Results: Serum concentration of the parent compound and its metabolites was provided from TDM-data on antidepressant escitalopram (Paper I) and antipsychotic ziprasidone (Paper II). A large interindividual PK variability was found. The daily dose of the drug was higher than the defined daily dose (DDD) for both escitalopram and ziprasidone (median dose 20 mg and 120 mg, respectively). The median number of drugs per patient, apart from the studied drug, was 4 and 3, respectively (range 1-18). If repeated eligible TDM-data were available, change in treatment strategies could be seen between the first and second sample for the patient, and the metabolite/parent compound (M/P) ratio had lower intraindividual than interindividual variation in the escitalopram study but opposite results were found in the ziprasidone study.

The prescription of antidepressant drugs (ADs) in the nursing homes studied was 38 % (Paper III). The concentration of the ADs was higher, or much higher, than could be expected from the dose administered in 73 %. The majority of the elderly people were treated with citalopram. No clear time schedule for how long the drug treatment should continue was found in the patients’ current medical record. The median number of drugs per patient apart from the AD was 11 (range 4-19), no monotherapy was found in these patients. The genetically impaired metabolic activity of CYP enzymes correlated to higher drug concentration as expected, in patients medicated with an AD that is substrate for the CYP enzyme genotype.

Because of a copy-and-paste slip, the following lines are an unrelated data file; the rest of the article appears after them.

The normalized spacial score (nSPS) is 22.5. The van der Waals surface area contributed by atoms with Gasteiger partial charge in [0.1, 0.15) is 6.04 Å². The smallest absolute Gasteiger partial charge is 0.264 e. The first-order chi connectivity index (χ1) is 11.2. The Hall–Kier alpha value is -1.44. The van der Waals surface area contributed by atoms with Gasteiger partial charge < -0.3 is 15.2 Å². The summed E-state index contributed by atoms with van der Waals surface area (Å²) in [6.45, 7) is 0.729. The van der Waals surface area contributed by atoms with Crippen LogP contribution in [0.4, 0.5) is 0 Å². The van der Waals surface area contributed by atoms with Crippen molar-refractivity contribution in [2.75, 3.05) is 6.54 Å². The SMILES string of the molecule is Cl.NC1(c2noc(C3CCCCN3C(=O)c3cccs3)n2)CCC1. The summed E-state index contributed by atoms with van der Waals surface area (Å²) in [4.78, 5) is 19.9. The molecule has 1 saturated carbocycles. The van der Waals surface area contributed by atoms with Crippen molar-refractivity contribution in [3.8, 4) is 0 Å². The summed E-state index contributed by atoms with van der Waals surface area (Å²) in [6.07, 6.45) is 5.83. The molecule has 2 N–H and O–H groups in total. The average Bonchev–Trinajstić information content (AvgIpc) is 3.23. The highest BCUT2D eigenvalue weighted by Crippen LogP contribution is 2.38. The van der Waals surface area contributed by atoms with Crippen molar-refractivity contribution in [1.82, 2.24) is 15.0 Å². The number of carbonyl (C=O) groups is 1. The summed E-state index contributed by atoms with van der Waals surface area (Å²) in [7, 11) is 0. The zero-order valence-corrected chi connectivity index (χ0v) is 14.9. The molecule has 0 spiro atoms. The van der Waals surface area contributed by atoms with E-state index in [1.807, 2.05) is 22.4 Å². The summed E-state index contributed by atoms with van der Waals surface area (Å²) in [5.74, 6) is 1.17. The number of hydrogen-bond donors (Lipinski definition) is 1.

The concentrations of ADs were as expected from the dose administered in 63 % of the children/adolescents evaluated (Paper IV). The majority of TDM samples requested sertraline. PK outcome of sertraline was similar to the results in adult populations. Monotherapy was documented in 49 % (median number of drugs apart from AD was 1 per patient, range 1-7). Changes in treatment strategies were also shown, if repeated TDM-samples were available. The median variation of the M/P ratio for sertraline between the first and the last samples within the same patient was 20 % (the interindividual variation was 37 %). The poor metabolizers (PM) for CYP2D6 medicated with a CYP2D6 substrate had a lower dose than did non-PM for the same drug.